Now is not the most opportune moment to resurrect a fashion company, for obvious reasons, but Marco Zanini is giving it a go at Rochas. Supporting him in that endeavor is the Italian manufacturer Gibo, which is now producing the line with plans to keep prices below traditional designer levels. Inspired in equal measure by the French couture house's long history and nouvelle vague films—specifically the Jean-Luc Godard heroine Anna Karina—Zanini produced a collection, built upon the foundation of the silk slip, that stood quite apart from the season's prevailing eighties mood. The clothes were presented installation-style at an art gallery in the Marais, which allowed for up-close examination of the handmade details and witty touches that the designer hopes will become a brand hallmark.

As you entered, you were greeted by gauzy tulle dresses backlit to expose their beading, pintucking, and sequins, all of which were done by hand. Inside, a drop-waist number, a navy skirtsuit, a hand-knit heavy gauge silk dress, and other looks were positioned on mannequins around a mirrored centerpiece that allowed for glimpses of the surprises in back: a transparent chiffon illusion neckline, a pair of zippers behind the hips to create a smooth waistline. Other touches—the crochet silk lace at the hem of pleated skirt linings, ribbons inset into the linings of menswear blazers, intarsia Rochas logos on the inside of cashmere cardigan pockets—are details intended for only the wearer to enjoy.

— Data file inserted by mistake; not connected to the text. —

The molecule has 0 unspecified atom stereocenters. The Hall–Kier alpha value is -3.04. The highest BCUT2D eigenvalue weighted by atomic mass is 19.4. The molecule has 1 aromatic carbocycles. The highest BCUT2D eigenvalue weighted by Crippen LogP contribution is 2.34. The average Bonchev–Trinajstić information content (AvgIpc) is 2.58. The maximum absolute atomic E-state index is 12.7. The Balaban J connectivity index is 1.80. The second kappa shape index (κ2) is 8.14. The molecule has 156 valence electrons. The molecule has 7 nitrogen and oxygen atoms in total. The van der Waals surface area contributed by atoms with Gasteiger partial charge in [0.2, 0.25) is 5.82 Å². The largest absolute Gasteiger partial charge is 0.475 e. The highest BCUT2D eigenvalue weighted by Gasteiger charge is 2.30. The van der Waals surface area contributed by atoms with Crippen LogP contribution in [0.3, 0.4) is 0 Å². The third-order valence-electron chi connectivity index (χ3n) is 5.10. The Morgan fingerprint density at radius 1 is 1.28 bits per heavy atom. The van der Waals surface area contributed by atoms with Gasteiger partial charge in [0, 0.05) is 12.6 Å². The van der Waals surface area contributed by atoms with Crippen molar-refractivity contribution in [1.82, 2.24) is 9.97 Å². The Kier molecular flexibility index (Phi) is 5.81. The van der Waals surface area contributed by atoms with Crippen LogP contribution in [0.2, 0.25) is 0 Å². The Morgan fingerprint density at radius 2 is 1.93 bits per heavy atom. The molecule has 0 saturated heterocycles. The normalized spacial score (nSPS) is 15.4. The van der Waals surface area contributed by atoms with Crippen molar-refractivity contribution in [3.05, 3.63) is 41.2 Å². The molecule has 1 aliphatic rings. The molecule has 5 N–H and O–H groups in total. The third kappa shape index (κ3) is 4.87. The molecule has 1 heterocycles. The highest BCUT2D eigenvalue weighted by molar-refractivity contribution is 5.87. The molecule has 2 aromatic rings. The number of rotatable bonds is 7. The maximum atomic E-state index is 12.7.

It was interesting how different a look this was from the one Olivier Theyskens created for Rochas. While still delicate, Zanini's version is much more pared down—intriguingly, the restraint of the work recalls what he briefly did at Halston two seasons ago. "This is simplicity in French," he said. It's an approach that has created a collection of pieces that feel quite right for this time. All in all, a promising start.